Feb 3, 2013

Social Isolation

"People who are socially isolated -- defined as having fewer than three close confidants, not participating in community groups or clubs, and having no religious affiliation -- were 2 1/2 times likelier to have elevated C-reactive protein levels than people who routinely sought the company of others.  Social isolation is a chronically stressful experience that may lead to increases in harmful inflammation throughout the body," Social Science & Medicine journal study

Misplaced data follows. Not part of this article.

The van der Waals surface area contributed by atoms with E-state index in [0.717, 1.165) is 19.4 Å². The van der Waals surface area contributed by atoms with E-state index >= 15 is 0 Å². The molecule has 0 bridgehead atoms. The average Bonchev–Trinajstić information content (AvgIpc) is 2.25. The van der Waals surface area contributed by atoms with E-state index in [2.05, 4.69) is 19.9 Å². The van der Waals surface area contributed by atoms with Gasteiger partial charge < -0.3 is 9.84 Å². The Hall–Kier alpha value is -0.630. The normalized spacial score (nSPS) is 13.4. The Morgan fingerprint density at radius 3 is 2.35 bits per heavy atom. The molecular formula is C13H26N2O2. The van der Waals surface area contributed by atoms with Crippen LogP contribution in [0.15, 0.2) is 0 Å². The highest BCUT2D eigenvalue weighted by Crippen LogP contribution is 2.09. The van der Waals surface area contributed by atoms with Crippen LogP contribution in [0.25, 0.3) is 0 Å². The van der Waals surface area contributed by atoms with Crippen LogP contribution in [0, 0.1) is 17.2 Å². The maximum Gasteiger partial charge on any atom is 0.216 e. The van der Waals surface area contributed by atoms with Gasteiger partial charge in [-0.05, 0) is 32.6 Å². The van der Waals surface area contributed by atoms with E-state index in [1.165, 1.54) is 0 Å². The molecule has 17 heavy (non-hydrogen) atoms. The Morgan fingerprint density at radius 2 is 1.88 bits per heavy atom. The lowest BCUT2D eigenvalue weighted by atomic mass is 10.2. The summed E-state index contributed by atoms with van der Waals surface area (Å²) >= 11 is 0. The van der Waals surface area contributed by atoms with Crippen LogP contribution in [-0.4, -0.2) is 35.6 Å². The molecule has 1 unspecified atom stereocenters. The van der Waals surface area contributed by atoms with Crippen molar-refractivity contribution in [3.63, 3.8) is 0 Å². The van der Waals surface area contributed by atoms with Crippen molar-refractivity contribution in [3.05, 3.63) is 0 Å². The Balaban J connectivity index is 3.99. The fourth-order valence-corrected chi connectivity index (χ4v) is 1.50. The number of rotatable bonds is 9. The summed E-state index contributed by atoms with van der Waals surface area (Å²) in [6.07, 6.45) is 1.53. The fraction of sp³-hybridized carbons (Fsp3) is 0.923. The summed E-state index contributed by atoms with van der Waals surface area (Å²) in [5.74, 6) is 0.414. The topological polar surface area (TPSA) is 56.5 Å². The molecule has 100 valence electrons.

Social isolation is a hazard for those of us who are caregivers and for the care receiver.  Dwane sometimes complains of being lonely, but, actually, he has far more built-in social opportunities than I do.  That is an upside for him being in assisted living.  When I was trying to do all the caregiving at home and because he was extremely resistant to anyone coming into the home to relieve me, it was difficult for us to have enough social interaction.  The opportunity for social interaction is there for him now, if he chooses to engage.  For those of us who are caregivers we need to extend ourselves to have social interaction, and that is easier for some people than others.  If you are an extrovert, it is probably easier for you to initiate social interactions, than if you are an introvert.  Regardless of the ease, it is important for all of us to have significant social connections.  Do you have at least three close confidants?  Do you participate in community activities?  Do you have a religious affiliation?  Your health depends on having interaction that is meaningful and supportive.  You can join or create a walking group, book club, church group, or volunteer in an uplifting environment.  Let's be certain to create social connections that support us.

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